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1995.04.07 - Daily Press - Slash-and-burn

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1995.04.07 - Daily Press - Slash-and-burn Empty 1995.04.07 - Daily Press - Slash-and-burn

Post by Blackstar on Thu Aug 22, 2019 6:40 am

1995.04.07 - Daily Press - Slash-and-burn 1995_023



Slash’s Snakepit cranks it up and clears ear-canal cobwebs


For Slash, sizzling, slamming rock ’n’ roll is an addiction.

Since he kicked his more threatening vice — heroin — awhile back, the shaggy-headed 29-year-old guitar god has more energy to channel into making loud, obnoxious noise.

His side-project band, Slash’s Snakepit, has released an album, “It’s Five O’Clock Somewhere.” And it’s a headlong, lunging sonic assault powered by Slash’s snarling guitar fury.

With his main gig, Guns N’ Roses, temporarily out of commission, Slash has built a new, super-charged vehicle.

His band is playing clubs instead of the huge arenas that Guns N’ Roses last stormed on the “Use Your Illusion” tour several years back.

“I like the vibe of being in a sweaty dive and kickin’ out the jams,” Slash said, speaking over the telephone from his Los Angeles home. “With Guns, there are pressures to do certain songs. This is sort of an outlet for me.”

The tunes on “It’s Five O’Clock...” were recorded quickly — in less than two weeks’ time. Live shows will capture the same spontaneous energy, Slash promised. “That’s what I love about it, the sense of going out there and winging it.”

His band (named for Slash’s love of reptiles — he owns several hundred snakes) writhes with an assortment of rock ’n’ roll characters. Guns N' Roses drummer Sorum plays on the record as does former Guns guitarist Gilby Clarke, and Alice in Chains bass man Mike Inez. The raw-throated screaming on the record’s 14 songs comes courtesy of Eric Dover, a former guitarist for Jellyfish.

Slash picked Dover after auditioning 40 vocalists. He won for pure guts and enthusiasm. “He’s a dynamo,” Slash said. “He gives it 120 percent every time he opens up his (expletive) mouth. At rehearsal, he comes in and screams ... to the point where I think he’s bleeding. I say ‘Are you OK?’ And he says, ‘Yeah, let’s do it again.’ “

Dover also helped put lyrics to Slash’s menacing blues- and boogie-derived licks. Songs include “Neither Can I,” which tells of a suburban suicide, and the slow, moody “Lower,” a story of someone watching horrified as a friend sinks into drug addiction. “So tell me how to do it... how to keep the life inside you,” Dover screeches.

Himself a former junkie, Slash takes the subject seriously. “Seeking it (heroin) out because you think it’s hip is dumb. But I don’t preach. You just have to be smart about what you do and don’t. For me, it’s dumb.”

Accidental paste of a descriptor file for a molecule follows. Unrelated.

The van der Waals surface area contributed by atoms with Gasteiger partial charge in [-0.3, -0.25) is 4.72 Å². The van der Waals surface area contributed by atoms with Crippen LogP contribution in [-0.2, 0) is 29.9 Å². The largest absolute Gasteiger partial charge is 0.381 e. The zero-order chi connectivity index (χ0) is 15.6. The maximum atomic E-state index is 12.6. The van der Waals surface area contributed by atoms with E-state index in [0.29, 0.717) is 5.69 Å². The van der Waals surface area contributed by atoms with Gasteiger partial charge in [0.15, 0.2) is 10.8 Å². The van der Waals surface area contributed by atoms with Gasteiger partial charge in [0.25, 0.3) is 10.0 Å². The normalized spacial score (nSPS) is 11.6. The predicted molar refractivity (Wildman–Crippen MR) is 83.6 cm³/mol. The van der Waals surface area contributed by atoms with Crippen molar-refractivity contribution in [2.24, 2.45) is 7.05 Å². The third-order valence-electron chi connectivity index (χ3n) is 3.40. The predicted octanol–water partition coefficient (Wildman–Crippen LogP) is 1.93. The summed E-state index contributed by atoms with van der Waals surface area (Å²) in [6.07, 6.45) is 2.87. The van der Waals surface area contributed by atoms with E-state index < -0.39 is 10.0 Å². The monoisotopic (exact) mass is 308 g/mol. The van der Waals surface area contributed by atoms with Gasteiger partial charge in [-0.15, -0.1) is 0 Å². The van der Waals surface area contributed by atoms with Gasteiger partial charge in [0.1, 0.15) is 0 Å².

Clarke and Dover will join Slash on the road, but a new rhythm section has signed on as well. Drummer Brian Tichy and bassist James LoMenzo have played with Zakk Wylde’s Southern rock band, Pride & Glory.

Snakepit has fueled speculation that Slash was heading for a solo career, but Slash says no. “I’ve always been 110 percent there for Guns,” he said. “For me to take off (on tour) was sort of tripping people out for a while. But I’ll be back in September. They know that now.”

The club exposure, he expects, will be a blast. He doesn’t shrink from close contact with fans. He often sits in with other musicians in clubs — trading licks with partners as unlikely as Les Paul. And he still walks to the liquor store to buy smokes.

“I refuse to change what it is that I’m doing just because of Guns,” he said. Sometimes he is stopped and asked to sign autographs, sparking a minor frenzy. “There are moments when it’s really awkward. But people are not as bad as some rock bands make them out to be.”

He’s learned not to wear his trademark top hat in public. It means instant recognition. The hat is the cornerstone to his image. “It’s like I’m some (expletive) cartoon character,” he complained. But Slash put the same caricature of himself on the cover of the Snakepit album. “Yeah, I’m a schmuck,” he admitted.

He’s no schmuck. But Slash is one rocker who’s in love with the lifestyle. He hungers for nearly every part of it, like a junkie craves a fix.

Sam slashes his way through his weakly workload.

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